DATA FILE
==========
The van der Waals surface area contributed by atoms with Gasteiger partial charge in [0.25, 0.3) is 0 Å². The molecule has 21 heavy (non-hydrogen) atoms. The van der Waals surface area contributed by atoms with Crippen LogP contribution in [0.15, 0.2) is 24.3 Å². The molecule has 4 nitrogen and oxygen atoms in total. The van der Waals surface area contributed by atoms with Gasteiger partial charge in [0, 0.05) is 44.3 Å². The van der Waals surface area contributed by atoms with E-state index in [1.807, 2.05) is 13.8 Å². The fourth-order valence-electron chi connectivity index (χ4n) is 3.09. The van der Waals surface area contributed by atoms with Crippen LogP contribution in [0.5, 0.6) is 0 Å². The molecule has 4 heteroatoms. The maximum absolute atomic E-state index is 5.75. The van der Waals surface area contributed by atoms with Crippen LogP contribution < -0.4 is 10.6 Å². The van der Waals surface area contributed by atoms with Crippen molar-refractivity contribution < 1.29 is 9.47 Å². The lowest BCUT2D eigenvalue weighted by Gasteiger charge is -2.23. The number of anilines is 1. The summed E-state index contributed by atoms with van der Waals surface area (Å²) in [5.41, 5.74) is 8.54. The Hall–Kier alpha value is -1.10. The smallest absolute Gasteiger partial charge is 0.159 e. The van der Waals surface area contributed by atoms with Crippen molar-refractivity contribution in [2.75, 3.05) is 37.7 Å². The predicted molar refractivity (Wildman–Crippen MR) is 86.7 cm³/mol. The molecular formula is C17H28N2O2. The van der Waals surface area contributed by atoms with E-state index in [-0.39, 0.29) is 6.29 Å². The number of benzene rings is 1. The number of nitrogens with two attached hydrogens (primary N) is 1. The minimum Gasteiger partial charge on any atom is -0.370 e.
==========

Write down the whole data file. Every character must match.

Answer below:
The van der Waals surface area contributed by atoms with Gasteiger partial charge in [0.25, 0.3) is 0 Å². The molecule has 21 heavy (non-hydrogen) atoms. The van der Waals surface area contributed by atoms with Crippen LogP contribution in [0.15, 0.2) is 24.3 Å². The molecule has 4 nitrogen and oxygen atoms in total. The van der Waals surface area contributed by atoms with Gasteiger partial charge in [0, 0.05) is 44.3 Å². The van der Waals surface area contributed by atoms with E-state index in [1.807, 2.05) is 13.8 Å². The fourth-order valence-electron chi connectivity index (χ4n) is 3.09. The van der Waals surface area contributed by atoms with Crippen LogP contribution in [0.5, 0.6) is 0 Å². The molecule has 4 heteroatoms. The maximum absolute atomic E-state index is 5.75. The van der Waals surface area contributed by atoms with Crippen LogP contribution < -0.4 is 10.6 Å². The van der Waals surface area contributed by atoms with Crippen molar-refractivity contribution < 1.29 is 9.47 Å². The lowest BCUT2D eigenvalue weighted by Gasteiger charge is -2.23. The number of anilines is 1. The summed E-state index contributed by atoms with van der Waals surface area (Å²) in [5.41, 5.74) is 8.54. The Hall–Kier alpha value is -1.10. The smallest absolute Gasteiger partial charge is 0.159 e. The van der Waals surface area contributed by atoms with Crippen molar-refractivity contribution in [2.75, 3.05) is 37.7 Å². The predicted molar refractivity (Wildman–Crippen MR) is 86.7 cm³/mol. The molecular formula is C17H28N2O2. The van der Waals surface area contributed by atoms with E-state index in [-0.39, 0.29) is 6.29 Å². The number of benzene rings is 1. The number of nitrogens with two attached hydrogens (primary N) is 1. The minimum Gasteiger partial charge on any atom is -0.370 e.